This paper explains why Trump’s latest tax plan raises taxes on so many families and provides examples of how large these tax increases would be. I conservatively estimate that Trump’s plan would increase taxes for roughly 7.8 million families with minor children. These families who would pay more taxes represent roughly 20% of households with minor children and more than half of single parents. They include roughly 25 million individuals and 15 million children.
New Article: Jason P. Nance, “Over-Disciplining Students, Racial Bias, and the School-to-Prison Pipeline,” 50 Richmond L. Rev. 1063 (2016).
Over the last three decades, our nation has witnessed a dramatic change regarding how schools discipline children. Empirical evidence during this time period demonstrates that schools increasingly have relied on extreme forms of punishment such as suspensions, expulsions, referrals to law enforcement, and school-based arrests to discipline students for violations of school rules, including for low-level offenses. Many have referred to this disturbing trend of schools directly referring students to law enforcement or creating conditions under which students are more likely to become involved in the justice system — such as suspending or expelling them — as the “school-to-prison pipeline.” Perhaps the most alarming aspect of over-disciplining students and of the school-to-prison pipeline generally is that not all racial groups are affected equally by these negative trends. This short symposium essay describes the observed racial disparities associated with disciplining students. It then discusses the concept of implicit racial bias, which appears to be one of the causes of these racial disparities. Finally, it describes the role that national and state government entities, including the U.S. Department of Education and state departments of education, can play in forming a comprehensive strategy to address the implicit racial biases of educators.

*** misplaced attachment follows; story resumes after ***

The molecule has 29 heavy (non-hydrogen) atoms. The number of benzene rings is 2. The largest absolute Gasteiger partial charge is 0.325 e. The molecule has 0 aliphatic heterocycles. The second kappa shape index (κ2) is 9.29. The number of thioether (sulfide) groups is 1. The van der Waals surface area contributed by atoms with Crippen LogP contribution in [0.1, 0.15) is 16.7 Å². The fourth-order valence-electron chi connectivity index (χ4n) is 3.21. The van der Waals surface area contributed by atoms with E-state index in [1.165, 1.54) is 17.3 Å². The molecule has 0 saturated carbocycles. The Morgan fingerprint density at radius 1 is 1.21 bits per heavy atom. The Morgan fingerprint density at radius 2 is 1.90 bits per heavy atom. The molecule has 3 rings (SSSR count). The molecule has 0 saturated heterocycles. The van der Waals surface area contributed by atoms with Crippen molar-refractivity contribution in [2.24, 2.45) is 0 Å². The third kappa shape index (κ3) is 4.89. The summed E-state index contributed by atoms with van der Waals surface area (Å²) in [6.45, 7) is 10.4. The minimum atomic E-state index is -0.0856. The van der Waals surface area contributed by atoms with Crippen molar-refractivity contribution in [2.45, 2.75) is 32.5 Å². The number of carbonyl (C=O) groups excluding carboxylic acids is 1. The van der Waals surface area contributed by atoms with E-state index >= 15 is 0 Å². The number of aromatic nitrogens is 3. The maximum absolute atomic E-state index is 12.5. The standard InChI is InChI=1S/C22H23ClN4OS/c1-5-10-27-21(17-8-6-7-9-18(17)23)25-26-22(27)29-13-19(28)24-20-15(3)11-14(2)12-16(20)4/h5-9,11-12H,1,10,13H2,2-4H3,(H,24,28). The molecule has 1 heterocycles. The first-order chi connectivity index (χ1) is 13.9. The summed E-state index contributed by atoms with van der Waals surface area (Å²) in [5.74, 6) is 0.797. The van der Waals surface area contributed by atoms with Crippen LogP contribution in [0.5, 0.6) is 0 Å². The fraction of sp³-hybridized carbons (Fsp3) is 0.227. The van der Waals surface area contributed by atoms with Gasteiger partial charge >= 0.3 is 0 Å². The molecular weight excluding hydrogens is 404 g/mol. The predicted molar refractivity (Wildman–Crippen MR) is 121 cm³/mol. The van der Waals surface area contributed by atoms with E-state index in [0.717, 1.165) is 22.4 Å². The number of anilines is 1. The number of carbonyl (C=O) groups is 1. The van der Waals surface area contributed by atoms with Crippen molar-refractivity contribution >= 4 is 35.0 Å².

News Article: George Packer, “Hillary Clinton and the Populist Revolt,” The New Yorker, Oct. 31, 2016.
Article: Susan DeJarnatt, et. al., “Charting School Discipline,” The Urban Lawyer (forthcoming).
Exclusionary school discipline can steer students away from educational opportunities and towards the juvenile and criminal justice systems. As many public school systems have turned to exclusionary school discipline practices over the past two decades, they have also increasingly adopted charter schools as alternatives to traditional public schools. This research is examines the student codes of conduct for the charter schools in the School District of Philadelphia to consider the role of their disciplinary practices and the potential effects on charter students.